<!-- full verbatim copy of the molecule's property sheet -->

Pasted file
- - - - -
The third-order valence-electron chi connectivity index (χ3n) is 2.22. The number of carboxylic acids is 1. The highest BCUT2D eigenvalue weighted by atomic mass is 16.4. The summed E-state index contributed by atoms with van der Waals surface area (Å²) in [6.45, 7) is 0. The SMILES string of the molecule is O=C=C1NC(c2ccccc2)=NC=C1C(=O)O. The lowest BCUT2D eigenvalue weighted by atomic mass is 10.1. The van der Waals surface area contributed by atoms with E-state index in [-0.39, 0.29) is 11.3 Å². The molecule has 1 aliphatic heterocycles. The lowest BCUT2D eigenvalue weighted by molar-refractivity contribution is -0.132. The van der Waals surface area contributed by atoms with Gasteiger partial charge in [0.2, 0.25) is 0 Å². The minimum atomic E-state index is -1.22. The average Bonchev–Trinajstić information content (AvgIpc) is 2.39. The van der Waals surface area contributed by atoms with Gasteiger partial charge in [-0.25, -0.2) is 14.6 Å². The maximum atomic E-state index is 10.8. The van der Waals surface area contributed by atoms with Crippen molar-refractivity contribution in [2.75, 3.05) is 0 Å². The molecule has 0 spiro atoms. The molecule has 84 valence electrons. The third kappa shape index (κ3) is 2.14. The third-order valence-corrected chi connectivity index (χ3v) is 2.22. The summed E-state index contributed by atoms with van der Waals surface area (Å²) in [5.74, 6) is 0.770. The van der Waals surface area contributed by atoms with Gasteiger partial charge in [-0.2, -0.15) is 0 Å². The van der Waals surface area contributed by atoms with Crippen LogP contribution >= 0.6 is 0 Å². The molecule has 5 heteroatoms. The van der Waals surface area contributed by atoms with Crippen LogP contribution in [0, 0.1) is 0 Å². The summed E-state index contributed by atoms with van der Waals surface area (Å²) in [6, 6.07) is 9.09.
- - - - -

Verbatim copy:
The third-order valence-electron chi connectivity index (χ3n) is 2.22. The number of carboxylic acids is 1. The highest BCUT2D eigenvalue weighted by atomic mass is 16.4. The summed E-state index contributed by atoms with van der Waals surface area (Å²) in [6.45, 7) is 0. The SMILES string of the molecule is O=C=C1NC(c2ccccc2)=NC=C1C(=O)O. The lowest BCUT2D eigenvalue weighted by atomic mass is 10.1. The van der Waals surface area contributed by atoms with E-state index in [-0.39, 0.29) is 11.3 Å². The molecule has 1 aliphatic heterocycles. The lowest BCUT2D eigenvalue weighted by molar-refractivity contribution is -0.132. The van der Waals surface area contributed by atoms with Gasteiger partial charge in [0.2, 0.25) is 0 Å². The minimum atomic E-state index is -1.22. The average Bonchev–Trinajstić information content (AvgIpc) is 2.39. The van der Waals surface area contributed by atoms with Gasteiger partial charge in [-0.25, -0.2) is 14.6 Å². The maximum atomic E-state index is 10.8. The van der Waals surface area contributed by atoms with Crippen molar-refractivity contribution in [2.75, 3.05) is 0 Å². The molecule has 0 spiro atoms. The molecule has 84 valence electrons. The third kappa shape index (κ3) is 2.14. The third-order valence-corrected chi connectivity index (χ3v) is 2.22. The summed E-state index contributed by atoms with van der Waals surface area (Å²) in [5.74, 6) is 0.770. The van der Waals surface area contributed by atoms with Gasteiger partial charge in [-0.2, -0.15) is 0 Å². The van der Waals surface area contributed by atoms with Crippen LogP contribution >= 0.6 is 0 Å². The molecule has 5 heteroatoms. The van der Waals surface area contributed by atoms with Crippen LogP contribution in [0, 0.1) is 0 Å². The summed E-state index contributed by atoms with van der Waals surface area (Å²) in [6, 6.07) is 9.09.